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UBCO study new breastfeeding research, from COVID-19 to Type 2 diabetes

'Breast is still best'

A UBC Okanagan researcher is sharing the latest trends in breastfeeding and its relationship with Type 2 diabetes, along with what nursing looks like amid the COVID-19 pandemic.

'Breast is still best,' according to Marie Tarrant, the director of UBCO's School of Nursing and researcher on women's health and breastfeeding. 

Canadian Breastfeeding Week is Oct. 1 to Oct. 7.

Tarrant's latest research reveals breast pumping is on the rise as there is an increase in mothers feeding their babies with only breast milk that they've collected ahead of time. Less than half of the women from the study are directly breastfeeding their babies. This is a common trend in Asia, North America and Europe.

“This is a good news, bad news story,” says Tarrant, who worked alongside her University of Hong Kong doctoral student Heidi Fan. 

“While it’s great that the babies are initially getting breast milk instead of formula, these women are more likely to switch to formula earlier than recommended.”

Tarrant says infants should rely on breast milk for at least six months because breast milk meets the ever-changing needs of a baby's nutrition while protecting them against infections. 

“New mothers should first establish direct breastfeeding before introducing bottles. Seek out support to help with this early on.” 

And breastfeeding reduces the risk of Type 2 diabetes in women who have developed pregnancy-related diabetes.

“Up to 20 per cent of women with gestational diabetes will go on to develop Type 2 diabetes,” says Tarrant. “This is a serious condition where blood sugar levels aren’t properly regulated and can lead to serious consequences later, including stroke and blindness.”

Her study uses data from 15 pregnancy-related studies, demonstrating a strong relationship between improved blood sugar and breastfeeding.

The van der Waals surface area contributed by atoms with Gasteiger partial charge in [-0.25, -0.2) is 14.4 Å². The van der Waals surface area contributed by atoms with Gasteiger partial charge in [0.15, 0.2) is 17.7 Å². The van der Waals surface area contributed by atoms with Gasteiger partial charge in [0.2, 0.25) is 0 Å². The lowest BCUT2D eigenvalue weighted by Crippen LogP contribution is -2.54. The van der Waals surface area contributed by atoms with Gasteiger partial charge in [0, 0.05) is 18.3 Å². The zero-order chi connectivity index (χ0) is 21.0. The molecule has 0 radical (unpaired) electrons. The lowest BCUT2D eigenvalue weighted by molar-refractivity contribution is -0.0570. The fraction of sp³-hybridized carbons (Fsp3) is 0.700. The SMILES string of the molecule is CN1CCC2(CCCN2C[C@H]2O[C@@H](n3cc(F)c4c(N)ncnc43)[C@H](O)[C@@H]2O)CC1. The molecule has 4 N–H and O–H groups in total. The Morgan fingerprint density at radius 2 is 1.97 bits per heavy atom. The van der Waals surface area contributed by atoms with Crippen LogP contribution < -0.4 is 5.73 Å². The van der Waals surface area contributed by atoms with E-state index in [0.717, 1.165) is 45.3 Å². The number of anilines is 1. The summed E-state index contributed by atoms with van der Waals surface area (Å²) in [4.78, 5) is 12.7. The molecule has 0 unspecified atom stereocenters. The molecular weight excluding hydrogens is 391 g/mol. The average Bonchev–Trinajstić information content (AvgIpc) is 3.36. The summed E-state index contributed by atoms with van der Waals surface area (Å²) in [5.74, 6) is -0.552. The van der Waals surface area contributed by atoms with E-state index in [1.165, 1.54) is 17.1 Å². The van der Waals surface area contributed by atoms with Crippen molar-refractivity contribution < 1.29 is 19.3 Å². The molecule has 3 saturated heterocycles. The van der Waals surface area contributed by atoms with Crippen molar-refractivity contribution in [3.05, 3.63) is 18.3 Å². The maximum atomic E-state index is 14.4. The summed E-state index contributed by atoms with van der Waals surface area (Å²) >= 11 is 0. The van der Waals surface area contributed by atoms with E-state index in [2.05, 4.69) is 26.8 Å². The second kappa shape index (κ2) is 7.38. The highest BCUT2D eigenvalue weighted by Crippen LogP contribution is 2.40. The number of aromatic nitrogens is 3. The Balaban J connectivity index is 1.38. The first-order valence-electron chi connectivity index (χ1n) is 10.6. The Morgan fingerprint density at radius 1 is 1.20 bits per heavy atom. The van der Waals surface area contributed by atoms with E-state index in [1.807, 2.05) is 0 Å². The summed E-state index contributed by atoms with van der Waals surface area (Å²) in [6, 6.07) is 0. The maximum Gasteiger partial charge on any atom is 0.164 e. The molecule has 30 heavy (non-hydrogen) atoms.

“The take-home message is that women are strongly recommended to breastfeed, especially if they have gestational diabetes. In fact, the longer they continue to breastfeed, the lower their risk for developing Type 2 diabetes.”

Looking at COVID-19 pandemic concerns, breastfeeding mothers may be faced with more challenges due to physical distancing.

“Changes away from at-home visits to online platforms are less hands-on and this may make it difficult for everyone,” she says. “Getting an infant to latch on can be trying in the early postpartum and often the best solution is an in-person demonstration.”

New moms should consider reaching out to public health nurses and peers with experience early on, Tarrant suggests. 

“Don’t wait until you’re desperate for help," she says. "Establish support groups right away. Health care professionals can come to your home and are able to safely provide guidance. Peers can provide much-needed psychological support and encouragement. Moms need to know that they are not alone.”

There are some positive findings for breastfeeding mothers.

“To date, there is no evidence that the COVID virus passes through breast milk,” says Tarrant. “Most organizations, including the World Health Organization, encourage all mothers to breastfeed, even if they are COVID positive.”

The benefits of breastfeeding your child massively outweigh the risks of infecting them. COVID-19 positive mothers who breastfeed with protocols in place such as mask wearing and hand washing can minimize the risks. 

“Mothering through breastfeeding is the most natural and effective way of caring for the baby, even in these unusual times,” says Tarrant.



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